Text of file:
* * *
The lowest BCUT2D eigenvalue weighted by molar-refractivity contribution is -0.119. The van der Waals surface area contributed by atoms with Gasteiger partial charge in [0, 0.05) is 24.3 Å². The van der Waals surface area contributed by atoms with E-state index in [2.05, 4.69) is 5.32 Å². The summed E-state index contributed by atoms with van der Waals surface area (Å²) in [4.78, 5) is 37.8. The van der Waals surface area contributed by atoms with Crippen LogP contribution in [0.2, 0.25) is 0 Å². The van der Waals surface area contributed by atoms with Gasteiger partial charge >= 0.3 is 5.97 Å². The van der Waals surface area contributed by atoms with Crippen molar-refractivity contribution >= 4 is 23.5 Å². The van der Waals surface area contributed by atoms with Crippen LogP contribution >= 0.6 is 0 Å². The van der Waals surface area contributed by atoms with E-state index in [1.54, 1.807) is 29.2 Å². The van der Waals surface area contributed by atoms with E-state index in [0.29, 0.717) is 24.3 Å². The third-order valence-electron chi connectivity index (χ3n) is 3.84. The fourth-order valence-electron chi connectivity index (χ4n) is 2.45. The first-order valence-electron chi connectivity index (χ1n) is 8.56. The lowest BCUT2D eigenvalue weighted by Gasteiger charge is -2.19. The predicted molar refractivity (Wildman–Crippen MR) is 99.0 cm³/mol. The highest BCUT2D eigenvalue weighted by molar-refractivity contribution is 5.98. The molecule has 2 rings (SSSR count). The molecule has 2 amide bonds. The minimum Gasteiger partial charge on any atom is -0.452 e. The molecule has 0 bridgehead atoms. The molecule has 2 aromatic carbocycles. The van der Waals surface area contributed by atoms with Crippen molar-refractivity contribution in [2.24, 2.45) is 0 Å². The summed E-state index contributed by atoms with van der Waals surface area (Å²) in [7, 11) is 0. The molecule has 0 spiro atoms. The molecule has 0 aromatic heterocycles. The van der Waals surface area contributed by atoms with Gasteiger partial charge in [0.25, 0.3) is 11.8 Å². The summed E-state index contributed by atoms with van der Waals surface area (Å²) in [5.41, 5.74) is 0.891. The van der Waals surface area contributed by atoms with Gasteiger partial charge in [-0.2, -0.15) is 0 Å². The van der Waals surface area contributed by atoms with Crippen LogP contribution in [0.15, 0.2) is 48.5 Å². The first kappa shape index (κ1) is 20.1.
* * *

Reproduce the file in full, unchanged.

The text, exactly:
The lowest BCUT2D eigenvalue weighted by molar-refractivity contribution is -0.119. The van der Waals surface area contributed by atoms with Gasteiger partial charge in [0, 0.05) is 24.3 Å². The van der Waals surface area contributed by atoms with E-state index in [2.05, 4.69) is 5.32 Å². The summed E-state index contributed by atoms with van der Waals surface area (Å²) in [4.78, 5) is 37.8. The van der Waals surface area contributed by atoms with Crippen LogP contribution in [0.2, 0.25) is 0 Å². The van der Waals surface area contributed by atoms with Gasteiger partial charge >= 0.3 is 5.97 Å². The van der Waals surface area contributed by atoms with Crippen molar-refractivity contribution >= 4 is 23.5 Å². The van der Waals surface area contributed by atoms with Crippen LogP contribution >= 0.6 is 0 Å². The van der Waals surface area contributed by atoms with E-state index in [1.54, 1.807) is 29.2 Å². The van der Waals surface area contributed by atoms with E-state index in [0.29, 0.717) is 24.3 Å². The third-order valence-electron chi connectivity index (χ3n) is 3.84. The fourth-order valence-electron chi connectivity index (χ4n) is 2.45. The first-order valence-electron chi connectivity index (χ1n) is 8.56. The lowest BCUT2D eigenvalue weighted by Gasteiger charge is -2.19. The predicted molar refractivity (Wildman–Crippen MR) is 99.0 cm³/mol. The highest BCUT2D eigenvalue weighted by molar-refractivity contribution is 5.98. The molecule has 2 rings (SSSR count). The molecule has 2 amide bonds. The minimum Gasteiger partial charge on any atom is -0.452 e. The molecule has 0 bridgehead atoms. The molecule has 2 aromatic carbocycles. The van der Waals surface area contributed by atoms with Crippen molar-refractivity contribution in [2.24, 2.45) is 0 Å². The summed E-state index contributed by atoms with van der Waals surface area (Å²) in [7, 11) is 0. The molecule has 0 spiro atoms. The molecule has 0 aromatic heterocycles. The van der Waals surface area contributed by atoms with Gasteiger partial charge in [0.25, 0.3) is 11.8 Å². The summed E-state index contributed by atoms with van der Waals surface area (Å²) in [5.41, 5.74) is 0.891. The van der Waals surface area contributed by atoms with Gasteiger partial charge in [-0.2, -0.15) is 0 Å². The van der Waals surface area contributed by atoms with Crippen LogP contribution in [0.15, 0.2) is 48.5 Å². The first kappa shape index (κ1) is 20.1.